There are some people with “trust issues.” They are stuck in a negative frame of mind, believing the worst in others with little expectation that they will improve. They may even castigate anyone who would encourage you to put faith in people. Certainly, our greatest faith must always be in God. He never fails, forsakes, or leaves us (Heb. 13:5-6), but people invariably do those things. We cannot put more faith in people than God, listening to and following them when they contradict His will. That’s a false, wrong extreme, but so also is a cynicism that fundamentally, inherently distrusts people to do the right thing. This does not mean that there are people in our lives who do not struggle with sin because we all do (Rom. 3:23).
Let me encourage you to have faith in God’s people. Why?
- Jesus did. He selected twelve men, salty fishermen, shady tax collectors, strident nationalists, and selfish materialists. While the latter let Him down, the other eleven grew and accomplished much. Jesus entrusted His mission to them (Mat. 28:18-20), having faith that they would accomplish it. But, Jesus also had faith in others—the woman at the well, the woman caught in adultery, Zaccheus, Bartimaeus, Nicodemus, and so many others. Some He put faith in failed Him and even left Him, but that did not ever stop Him from investing that faith in others. Do you remember what He said to Peter after He had failed? “I have prayed for you, that your faith may not fail; and you, when once you have turned again, strengthen your brothers” (Luke 22:32; emph. mine). That was faith in Peter!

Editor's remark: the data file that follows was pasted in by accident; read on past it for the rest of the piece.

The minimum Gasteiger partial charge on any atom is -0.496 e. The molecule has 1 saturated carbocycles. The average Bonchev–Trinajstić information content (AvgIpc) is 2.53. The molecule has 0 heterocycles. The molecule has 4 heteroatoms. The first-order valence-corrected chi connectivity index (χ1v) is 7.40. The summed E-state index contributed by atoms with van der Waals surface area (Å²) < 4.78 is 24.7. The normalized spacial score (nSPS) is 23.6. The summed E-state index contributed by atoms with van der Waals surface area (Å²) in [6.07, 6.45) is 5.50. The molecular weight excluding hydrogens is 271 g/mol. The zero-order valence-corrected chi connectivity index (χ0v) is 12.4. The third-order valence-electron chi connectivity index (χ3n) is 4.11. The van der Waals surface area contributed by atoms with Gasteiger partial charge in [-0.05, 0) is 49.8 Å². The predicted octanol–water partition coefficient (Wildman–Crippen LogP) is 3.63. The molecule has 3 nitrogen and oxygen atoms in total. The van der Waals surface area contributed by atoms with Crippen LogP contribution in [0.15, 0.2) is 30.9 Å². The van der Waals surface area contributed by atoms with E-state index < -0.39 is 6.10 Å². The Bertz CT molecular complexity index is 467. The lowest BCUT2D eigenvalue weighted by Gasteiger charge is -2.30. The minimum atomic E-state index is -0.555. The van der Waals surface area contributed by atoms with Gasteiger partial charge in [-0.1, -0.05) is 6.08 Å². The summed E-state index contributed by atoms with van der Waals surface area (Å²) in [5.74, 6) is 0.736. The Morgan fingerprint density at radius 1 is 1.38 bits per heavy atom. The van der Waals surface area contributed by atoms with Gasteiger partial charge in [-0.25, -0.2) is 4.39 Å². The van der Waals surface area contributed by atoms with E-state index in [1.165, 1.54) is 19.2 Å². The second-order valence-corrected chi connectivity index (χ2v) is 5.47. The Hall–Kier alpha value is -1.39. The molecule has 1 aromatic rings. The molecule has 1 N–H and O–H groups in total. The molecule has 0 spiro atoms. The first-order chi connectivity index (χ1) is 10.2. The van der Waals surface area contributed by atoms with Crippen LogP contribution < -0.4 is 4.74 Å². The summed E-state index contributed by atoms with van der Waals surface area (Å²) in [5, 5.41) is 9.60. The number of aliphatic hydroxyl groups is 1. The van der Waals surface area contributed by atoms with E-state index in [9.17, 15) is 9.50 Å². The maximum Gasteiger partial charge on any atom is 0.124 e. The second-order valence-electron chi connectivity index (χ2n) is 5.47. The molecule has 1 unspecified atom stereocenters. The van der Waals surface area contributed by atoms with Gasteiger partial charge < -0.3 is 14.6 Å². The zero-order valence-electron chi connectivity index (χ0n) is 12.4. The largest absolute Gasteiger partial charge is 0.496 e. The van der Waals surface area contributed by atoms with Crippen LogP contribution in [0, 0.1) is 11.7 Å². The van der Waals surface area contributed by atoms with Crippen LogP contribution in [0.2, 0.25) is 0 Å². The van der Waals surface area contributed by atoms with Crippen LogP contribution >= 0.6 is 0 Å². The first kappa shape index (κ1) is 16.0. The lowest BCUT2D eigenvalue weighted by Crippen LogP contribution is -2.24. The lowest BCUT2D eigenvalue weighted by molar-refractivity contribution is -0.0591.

- It empowers others. When somebody expresses faith in your ability to accomplish something, how do you respond? When you are given responsibility with the explicit or tacit understanding that the giver believes in you, don’t you give it your all to live up to that trust? 2 Timothy 2:2 seems to imply this reaction is a natural consequence of being entrusted with something.
- People live up (or down) to our expectations. Have you ever had someone in your life who handled you this way: “You’re no good!”; “You’ll never amount to anything!”; “You’re hopeless!”? Maybe they don’t say it, but they convey it. Preachers and teachers communicate the word through such a pessimistic prism. Leaders convey it in ways both spoken and unspoken. Love “believes all things, hopes all things” (1 Cor. 13:7).
- It brightens life. Would you like to maintain a PMA (possible mental attitude)? Never lose the ability to believe in others! A glass half full approach is necessary to retaining an optimistic, hopeful way of life. I’m not saying to be delusional, but you can improve your own quality of life with a fundamental belief that most people, when they know what’s right, want to do what’s right.
- It is biblical. Paul had confidence in Philemon’s obedience (Phile. 1:21). He had confidence that Corinth would do the right thing (2 Cor. 2:3). He had confidence in Galatia’s doctrinal resilience (Gal. 5:10). He had confidence in Thessalonica’s continued faithfulness (2 Th. 3:4). What an example, and oh how we should imitate him in this!
Teresa of Calcutta is often associated with certain verses found on the wall of her children’s home, even credited for authoring it. Kent Keith is the likely author. In the composition, “Do It Anyway” (aka “The Paradoxical Commandments”), he notes that people will criticize and be petty. He encourages doing good, loving, and serving anyway. You can choose how you will spend your life, expecting the best or worst of others. May I urge you to have the most faith in God, but leave room for faith in people—especially God’s people! You will not regret it.